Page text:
This can also indicate that local Group Policy settings have been set. (You might want to run a malware scan if you're certain you didn't purposefully adjust these settings. It is also conceivable that anti-virus programs or system maintenance tools might have done this.)
To inspect and adjust your machine's local Group Policy, press Win+R, type
gpedit.msc, and press Enter. In the left pane, expand Administrative Templates under Computer Configuration. Settings for Windows Update are in the folder called Windows Update under Windows Components. The settings for user profiles are in User Profiles under System in Administrative Templates.
After you select a folder that contains policy settings, you can double-click the policies in the main pane to enable, disable, and configure them. Setting policies to Not Configured will enable the normal UI (e.g. in Control Panel) in most cases. Once finished adjusting the policies, close the Local Group Policy Editor and type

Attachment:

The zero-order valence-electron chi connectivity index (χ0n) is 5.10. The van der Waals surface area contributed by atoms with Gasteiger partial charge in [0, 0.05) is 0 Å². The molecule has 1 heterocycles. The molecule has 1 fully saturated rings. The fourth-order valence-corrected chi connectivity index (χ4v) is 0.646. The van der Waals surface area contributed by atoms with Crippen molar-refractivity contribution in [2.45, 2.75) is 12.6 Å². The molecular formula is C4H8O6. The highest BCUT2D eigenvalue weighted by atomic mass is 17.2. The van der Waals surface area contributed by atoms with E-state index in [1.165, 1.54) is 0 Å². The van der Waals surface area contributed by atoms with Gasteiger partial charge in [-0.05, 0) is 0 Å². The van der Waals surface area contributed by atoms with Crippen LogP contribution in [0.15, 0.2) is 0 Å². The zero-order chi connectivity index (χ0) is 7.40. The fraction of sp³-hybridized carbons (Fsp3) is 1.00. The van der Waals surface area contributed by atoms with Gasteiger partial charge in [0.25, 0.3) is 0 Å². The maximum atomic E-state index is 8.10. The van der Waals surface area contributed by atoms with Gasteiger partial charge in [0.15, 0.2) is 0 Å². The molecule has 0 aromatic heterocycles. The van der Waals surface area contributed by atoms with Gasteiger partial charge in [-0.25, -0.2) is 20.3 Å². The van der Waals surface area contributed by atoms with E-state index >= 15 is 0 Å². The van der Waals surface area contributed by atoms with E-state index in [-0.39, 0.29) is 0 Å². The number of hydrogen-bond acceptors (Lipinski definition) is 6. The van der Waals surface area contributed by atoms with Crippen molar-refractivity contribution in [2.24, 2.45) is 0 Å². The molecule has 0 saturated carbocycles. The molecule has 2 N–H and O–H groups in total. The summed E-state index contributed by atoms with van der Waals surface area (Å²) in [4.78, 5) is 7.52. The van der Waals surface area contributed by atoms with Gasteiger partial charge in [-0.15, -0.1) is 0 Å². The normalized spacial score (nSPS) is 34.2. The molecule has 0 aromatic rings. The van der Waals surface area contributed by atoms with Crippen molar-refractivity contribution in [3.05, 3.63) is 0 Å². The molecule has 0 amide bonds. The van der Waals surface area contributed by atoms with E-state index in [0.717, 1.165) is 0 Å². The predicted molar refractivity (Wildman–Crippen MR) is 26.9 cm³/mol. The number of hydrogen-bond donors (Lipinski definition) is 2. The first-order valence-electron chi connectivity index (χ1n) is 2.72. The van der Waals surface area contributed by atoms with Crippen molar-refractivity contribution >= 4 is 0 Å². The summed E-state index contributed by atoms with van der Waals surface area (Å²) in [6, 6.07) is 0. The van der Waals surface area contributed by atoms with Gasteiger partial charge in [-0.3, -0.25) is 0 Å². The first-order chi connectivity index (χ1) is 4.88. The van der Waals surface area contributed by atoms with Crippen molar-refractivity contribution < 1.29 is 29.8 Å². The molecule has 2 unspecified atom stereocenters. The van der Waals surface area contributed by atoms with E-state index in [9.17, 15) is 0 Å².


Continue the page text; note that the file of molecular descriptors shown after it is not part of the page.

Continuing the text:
gpupdate in the Run dialog. Restart or re-log if necessary.
Read about the Local Group Policy Editor on TechNet.
If you have a Home edition of Windows, the Registry representation of the Windows Update Group Policy settings is at
\SOFTWARE\Policies\Microsoft\Windows\WindowsUpdate. Most settings are under
HKEY_LOCAL_MACHINE, but there are some in
HKEY_CURRENT_USER. There can also be an
AU subkey. Removing the values reverses the Group Policy settings.